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Perhaps the century's most popular and best-paid author, Emma Dorothy Eliza Nevitte Southworth (1819-1899) wrote serials, turned into roughly fifty+ novels. Today Southworth's history is best known—even exclusively known—for one novel, The Hidden Hand (1888), which seems to promote only one way of subverting the social order—cross-dressing—rather than Southworth's more characteristic way, insanity or mania, as a way to challenge American norms. She was often considered a Southern author (her novels often occur in Virginia and Maryland) and devoted to "Christian human sympathy," a sympathy that converts cultural problems into individual moral afflictions, and then reconverts them, by each novel's close.1 This Christian sympathy was also related to how her moral values take precedence over legal rights, such as in Brandon Coyle's Wife (1893), where the heroine believes she must contest her husband's rash decisions (361). These struggles help her characters to realize how American ideals are undermined by "moral insanities," manias resulting from a variety of causes, including unstable marriages, controlling fathers and uncles, disappeared or isolated characters, social ambition, asylum imprisonment, secret marriages, altered identities (women dyed to look as quadroons), possible infanticide, and paroxysms (especially after childbirth).

My purpose in this essay is twofold: to introduce readers to the range of her novels by exploring her use of moral insanities and to address how Southworth envisions national issues about commitment and duty. Southworth began publishing her novels with Retribution in 1849, and she ended with the same belief in insanity as a deep, internal revolt against what she calls—in relation to Ishmael (1876)—her "National work" (letter to Bonner, December 1875). Part of this project [End Page 1] for Southworth is to recognize the problems of the interior self in the U.S. or its ethical challenges.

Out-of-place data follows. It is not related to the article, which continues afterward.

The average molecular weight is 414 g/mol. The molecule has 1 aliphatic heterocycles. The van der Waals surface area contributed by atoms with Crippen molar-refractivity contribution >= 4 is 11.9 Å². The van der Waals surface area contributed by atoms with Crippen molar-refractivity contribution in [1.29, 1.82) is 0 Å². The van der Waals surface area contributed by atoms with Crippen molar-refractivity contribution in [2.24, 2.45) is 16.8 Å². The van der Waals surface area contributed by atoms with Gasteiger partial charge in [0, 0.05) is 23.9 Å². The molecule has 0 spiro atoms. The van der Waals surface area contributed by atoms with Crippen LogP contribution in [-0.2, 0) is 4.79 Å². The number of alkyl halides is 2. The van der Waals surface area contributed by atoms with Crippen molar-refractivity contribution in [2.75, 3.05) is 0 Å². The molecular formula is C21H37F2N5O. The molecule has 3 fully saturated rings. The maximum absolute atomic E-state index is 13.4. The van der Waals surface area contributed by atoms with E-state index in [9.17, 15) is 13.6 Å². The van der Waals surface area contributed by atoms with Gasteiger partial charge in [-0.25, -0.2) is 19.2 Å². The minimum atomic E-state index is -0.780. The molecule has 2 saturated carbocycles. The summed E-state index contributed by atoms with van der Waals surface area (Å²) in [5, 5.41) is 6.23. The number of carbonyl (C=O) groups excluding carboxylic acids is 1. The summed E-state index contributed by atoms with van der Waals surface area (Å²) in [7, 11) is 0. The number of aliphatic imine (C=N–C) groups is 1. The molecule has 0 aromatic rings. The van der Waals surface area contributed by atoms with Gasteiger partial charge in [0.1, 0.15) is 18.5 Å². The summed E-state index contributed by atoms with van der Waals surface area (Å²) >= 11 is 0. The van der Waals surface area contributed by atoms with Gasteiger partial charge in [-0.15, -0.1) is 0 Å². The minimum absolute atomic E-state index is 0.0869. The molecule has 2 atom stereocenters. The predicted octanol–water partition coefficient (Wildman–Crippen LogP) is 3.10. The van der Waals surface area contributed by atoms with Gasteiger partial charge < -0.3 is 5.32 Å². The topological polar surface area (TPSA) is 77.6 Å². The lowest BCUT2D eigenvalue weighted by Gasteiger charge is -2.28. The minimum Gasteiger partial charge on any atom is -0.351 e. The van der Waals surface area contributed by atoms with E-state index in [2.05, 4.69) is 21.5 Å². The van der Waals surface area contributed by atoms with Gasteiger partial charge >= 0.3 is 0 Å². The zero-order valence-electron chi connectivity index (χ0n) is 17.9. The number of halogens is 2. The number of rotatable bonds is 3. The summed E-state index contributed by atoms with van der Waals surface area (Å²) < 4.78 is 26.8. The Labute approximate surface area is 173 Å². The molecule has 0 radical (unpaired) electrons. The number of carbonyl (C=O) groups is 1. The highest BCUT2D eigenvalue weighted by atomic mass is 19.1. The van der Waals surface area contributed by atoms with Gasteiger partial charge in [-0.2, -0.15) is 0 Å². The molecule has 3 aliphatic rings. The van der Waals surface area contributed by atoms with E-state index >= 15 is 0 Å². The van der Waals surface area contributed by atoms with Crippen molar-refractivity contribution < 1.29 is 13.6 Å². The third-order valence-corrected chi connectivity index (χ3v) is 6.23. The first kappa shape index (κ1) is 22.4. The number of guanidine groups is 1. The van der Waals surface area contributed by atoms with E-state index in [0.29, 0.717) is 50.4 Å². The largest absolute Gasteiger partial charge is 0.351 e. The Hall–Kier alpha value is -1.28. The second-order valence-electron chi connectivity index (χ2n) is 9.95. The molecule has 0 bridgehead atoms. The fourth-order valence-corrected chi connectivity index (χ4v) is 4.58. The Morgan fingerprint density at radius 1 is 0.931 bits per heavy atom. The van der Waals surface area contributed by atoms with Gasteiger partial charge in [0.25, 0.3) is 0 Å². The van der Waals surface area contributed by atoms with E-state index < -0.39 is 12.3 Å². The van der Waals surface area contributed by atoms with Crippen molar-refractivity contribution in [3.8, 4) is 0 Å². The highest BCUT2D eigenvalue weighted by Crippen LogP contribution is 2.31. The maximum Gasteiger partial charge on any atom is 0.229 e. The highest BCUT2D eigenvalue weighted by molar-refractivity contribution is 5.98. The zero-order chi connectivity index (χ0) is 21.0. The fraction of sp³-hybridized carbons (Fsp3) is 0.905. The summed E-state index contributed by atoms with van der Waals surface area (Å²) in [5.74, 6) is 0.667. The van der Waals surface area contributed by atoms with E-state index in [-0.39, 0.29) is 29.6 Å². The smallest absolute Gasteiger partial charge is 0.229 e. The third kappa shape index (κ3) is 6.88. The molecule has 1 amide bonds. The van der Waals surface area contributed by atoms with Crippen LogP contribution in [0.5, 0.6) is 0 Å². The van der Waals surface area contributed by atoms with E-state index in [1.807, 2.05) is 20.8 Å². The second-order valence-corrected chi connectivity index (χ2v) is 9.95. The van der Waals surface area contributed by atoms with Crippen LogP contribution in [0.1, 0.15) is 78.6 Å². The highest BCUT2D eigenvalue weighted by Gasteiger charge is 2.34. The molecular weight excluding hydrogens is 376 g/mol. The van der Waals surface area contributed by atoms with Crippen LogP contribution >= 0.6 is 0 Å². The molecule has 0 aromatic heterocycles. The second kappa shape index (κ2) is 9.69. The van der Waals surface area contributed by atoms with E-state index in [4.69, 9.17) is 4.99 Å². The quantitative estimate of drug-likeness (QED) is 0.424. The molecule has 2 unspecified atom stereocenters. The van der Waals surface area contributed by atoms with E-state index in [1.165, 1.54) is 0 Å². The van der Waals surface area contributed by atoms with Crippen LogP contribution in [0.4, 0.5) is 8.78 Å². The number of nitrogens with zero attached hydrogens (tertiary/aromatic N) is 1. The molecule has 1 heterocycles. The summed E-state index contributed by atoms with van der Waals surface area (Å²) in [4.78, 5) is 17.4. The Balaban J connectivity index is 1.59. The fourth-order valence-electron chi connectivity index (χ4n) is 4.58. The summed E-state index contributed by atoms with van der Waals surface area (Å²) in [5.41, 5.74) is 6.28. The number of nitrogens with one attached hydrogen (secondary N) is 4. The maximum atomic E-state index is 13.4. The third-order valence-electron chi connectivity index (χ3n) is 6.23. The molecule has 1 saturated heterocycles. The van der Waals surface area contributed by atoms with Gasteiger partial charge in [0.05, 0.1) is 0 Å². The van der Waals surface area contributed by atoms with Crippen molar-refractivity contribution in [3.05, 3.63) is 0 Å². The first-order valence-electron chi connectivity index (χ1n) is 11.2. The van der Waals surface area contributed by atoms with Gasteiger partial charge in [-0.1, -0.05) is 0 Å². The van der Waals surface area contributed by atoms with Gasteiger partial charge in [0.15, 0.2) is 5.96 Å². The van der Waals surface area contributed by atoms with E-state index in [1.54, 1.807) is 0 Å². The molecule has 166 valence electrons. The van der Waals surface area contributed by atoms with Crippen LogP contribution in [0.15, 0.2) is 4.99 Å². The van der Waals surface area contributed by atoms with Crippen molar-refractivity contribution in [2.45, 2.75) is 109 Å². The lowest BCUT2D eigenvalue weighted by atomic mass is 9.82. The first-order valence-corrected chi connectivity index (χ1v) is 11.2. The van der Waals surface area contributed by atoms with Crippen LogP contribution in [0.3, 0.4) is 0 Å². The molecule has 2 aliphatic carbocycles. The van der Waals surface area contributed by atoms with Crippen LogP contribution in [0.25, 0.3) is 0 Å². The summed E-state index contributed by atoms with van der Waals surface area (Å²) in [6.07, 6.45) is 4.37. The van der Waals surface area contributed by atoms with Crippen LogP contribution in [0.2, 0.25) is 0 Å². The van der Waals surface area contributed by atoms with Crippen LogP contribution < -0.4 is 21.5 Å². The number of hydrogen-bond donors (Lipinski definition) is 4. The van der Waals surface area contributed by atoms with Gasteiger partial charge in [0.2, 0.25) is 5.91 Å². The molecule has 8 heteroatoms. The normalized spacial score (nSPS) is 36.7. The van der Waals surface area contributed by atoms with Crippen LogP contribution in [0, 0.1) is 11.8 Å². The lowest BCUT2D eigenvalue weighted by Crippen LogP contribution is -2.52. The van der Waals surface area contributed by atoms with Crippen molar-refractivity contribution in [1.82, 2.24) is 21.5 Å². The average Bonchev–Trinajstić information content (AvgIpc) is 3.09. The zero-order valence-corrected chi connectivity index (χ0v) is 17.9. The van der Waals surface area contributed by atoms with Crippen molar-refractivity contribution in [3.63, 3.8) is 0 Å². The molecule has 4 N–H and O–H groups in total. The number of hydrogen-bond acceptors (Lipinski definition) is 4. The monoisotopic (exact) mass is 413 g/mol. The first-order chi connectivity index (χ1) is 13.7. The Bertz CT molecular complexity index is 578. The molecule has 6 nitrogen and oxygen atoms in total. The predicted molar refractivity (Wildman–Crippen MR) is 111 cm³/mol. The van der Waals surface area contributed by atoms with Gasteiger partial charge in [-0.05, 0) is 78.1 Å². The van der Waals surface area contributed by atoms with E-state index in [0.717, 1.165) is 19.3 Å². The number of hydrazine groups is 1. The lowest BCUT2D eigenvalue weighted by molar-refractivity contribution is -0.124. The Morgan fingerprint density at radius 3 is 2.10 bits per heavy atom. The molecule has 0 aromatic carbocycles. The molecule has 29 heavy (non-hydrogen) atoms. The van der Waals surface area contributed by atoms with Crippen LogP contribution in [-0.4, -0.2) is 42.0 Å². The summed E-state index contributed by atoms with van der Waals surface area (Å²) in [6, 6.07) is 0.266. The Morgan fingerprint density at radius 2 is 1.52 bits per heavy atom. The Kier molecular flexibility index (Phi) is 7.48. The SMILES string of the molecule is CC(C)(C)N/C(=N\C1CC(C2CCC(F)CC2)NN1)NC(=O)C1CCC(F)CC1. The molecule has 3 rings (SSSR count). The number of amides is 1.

Antebellum writers—like Poe, George Lippard, Hawthorne, Jones Very (himself a patient for a month at McLean Asylum), and Melville—offer numerous stories about American mania, so much so that they seem to typify a great deal of American Renaissance literature.2 Yet from 1849 through the 1890s, Southworth took on the topic of moral insanity, and especially mania, in order to expand it from some individual complaint into a national pandemic. Southworth's "moral insanities"—a chronic impairment of one's ethical register—suggest how trapped her characters are in their confrontation over legal and moral issues.

That is, almost all of her novels propose a form of madness as central to her domestic dramas. Critics of Southworth's fiction remark upon the author's emphasis on moral responsibility, which her crises in "moral insanity" challenge. Defined in the early nineteenth century by Philippe Pinel (first in 1801), moral insanity—or monomania—was a partial insanity, a mania without hallucinations or delusions, but one that was the opposite of sympathy. This mania precipitated social alienation. James Prichard in England (1837), and Benjamin Rush and Isaac Ray in the U.S., diagnosed these deficiencies as weaknesses of the will.

Isaac Ray addressed the issue in Treatise on the Medical Jurisprudence of Insanity (1838). For Ray, moral insanity or mania was a disturbance in or defect of "affective faculties," a disease that did not include intellectual disorder or moral imbecility but showed a profound lack of moral judgment. Instead, maniacs exhibited impulse issues, so much so that the patient would act on "irresistible impulse" and suffered an affliction of the ethical possibilities.3 As the Journal of American Insanity suggests, the question of "moral" versus "intellectual" insanity was a major cause for concern in the 1870s (29 [1872-73]:158). Doctors questioned whether moral insanity was a legal basis for criminal activity: was a moral cause enough to create insanity? Was grief itself a kind of insanity, or did "the direct influence of emotion" also spark an initiation of insanity (275)?

While monomania for Ray was a valid form of insanity, John P. Gray, editor of American Journal of Insanity for thirty-two years, warned against monomanias as justifiable reasons for depravity or insane violence since he did not believe that the brain could be affectively disordered (Belkin 595; Waldinger 164-66...


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